British Jacobin Politics, Desires, and Aftermaths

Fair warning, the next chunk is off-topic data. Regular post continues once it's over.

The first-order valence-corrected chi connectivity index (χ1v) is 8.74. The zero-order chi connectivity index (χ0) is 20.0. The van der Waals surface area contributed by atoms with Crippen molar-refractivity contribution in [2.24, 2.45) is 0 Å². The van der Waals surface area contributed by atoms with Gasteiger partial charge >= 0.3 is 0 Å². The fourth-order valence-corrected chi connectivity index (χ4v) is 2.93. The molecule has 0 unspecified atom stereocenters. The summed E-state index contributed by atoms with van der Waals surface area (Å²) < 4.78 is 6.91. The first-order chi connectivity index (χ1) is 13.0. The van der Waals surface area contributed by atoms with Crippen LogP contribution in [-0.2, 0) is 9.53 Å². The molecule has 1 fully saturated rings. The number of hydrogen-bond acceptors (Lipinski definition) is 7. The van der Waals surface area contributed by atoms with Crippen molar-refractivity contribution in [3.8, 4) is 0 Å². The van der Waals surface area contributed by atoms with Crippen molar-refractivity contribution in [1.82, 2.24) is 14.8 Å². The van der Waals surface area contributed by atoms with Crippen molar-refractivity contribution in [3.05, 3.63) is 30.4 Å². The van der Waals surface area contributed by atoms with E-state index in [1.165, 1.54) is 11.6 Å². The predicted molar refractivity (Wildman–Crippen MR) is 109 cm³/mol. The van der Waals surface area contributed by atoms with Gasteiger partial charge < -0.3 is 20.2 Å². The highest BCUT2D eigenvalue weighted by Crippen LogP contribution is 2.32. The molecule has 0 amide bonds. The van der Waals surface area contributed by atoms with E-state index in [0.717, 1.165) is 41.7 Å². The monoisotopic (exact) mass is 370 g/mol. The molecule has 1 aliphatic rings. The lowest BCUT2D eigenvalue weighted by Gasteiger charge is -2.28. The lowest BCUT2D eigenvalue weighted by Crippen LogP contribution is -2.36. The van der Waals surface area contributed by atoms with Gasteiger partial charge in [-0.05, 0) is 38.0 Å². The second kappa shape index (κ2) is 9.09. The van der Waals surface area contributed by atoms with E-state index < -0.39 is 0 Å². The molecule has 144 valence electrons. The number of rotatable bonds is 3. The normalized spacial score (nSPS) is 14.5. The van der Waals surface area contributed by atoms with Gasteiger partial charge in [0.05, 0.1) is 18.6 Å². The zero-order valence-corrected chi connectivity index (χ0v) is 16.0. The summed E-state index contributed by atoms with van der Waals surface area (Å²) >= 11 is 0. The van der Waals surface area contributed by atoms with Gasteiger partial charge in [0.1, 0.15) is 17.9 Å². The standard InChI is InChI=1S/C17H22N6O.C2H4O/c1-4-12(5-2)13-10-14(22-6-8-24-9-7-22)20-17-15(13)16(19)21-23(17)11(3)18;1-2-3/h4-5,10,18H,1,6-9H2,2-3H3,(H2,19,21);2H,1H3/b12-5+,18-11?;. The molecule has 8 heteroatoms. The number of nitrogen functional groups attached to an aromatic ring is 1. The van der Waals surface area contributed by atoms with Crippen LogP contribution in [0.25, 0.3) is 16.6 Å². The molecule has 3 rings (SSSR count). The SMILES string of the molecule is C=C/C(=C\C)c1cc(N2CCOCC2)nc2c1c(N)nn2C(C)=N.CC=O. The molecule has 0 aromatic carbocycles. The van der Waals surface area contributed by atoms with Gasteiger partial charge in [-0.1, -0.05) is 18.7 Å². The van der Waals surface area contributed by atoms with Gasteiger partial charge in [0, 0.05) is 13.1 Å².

This book explores the hopes, desires, and imagined futures that characterized British radicalism in the 1790s, and the resurfacing of this sense of possibility in the following decades. The articulation of "Jacobin" sentiments reflected the emotional investments of men and women inspired by the French Revolution and committed to political transformation. The authors emphasize the performative aspects of political culture, and the spaces in which mobilization and expression occurred - including the club room, tavern, coffeehouse, street, outdoor meeting, theater, chapel, courtroom, prison, and convict ship. America, imagined as a site of republican citizenship, and New South Wales, experienced as a space of political exile, widened the scope of radical dreaming. Part 1 focuses on the political culture forged under the shifting influence of the French Revolution. Part 2 explores the afterlives of British Jacobinism in the year 1817, in early Chartist memorialization of the Scottish "martyrs" of 1794, and in the writings of E. P. Thompson. The relationship between popular radicals and the Romantics is a theme pursued in several chapters; a dialogue is sustained across the disciplinary boundaries of British history and literary studies. The volume captures the revolutionary decade's effervescent yearning, and its unruly persistence in later years.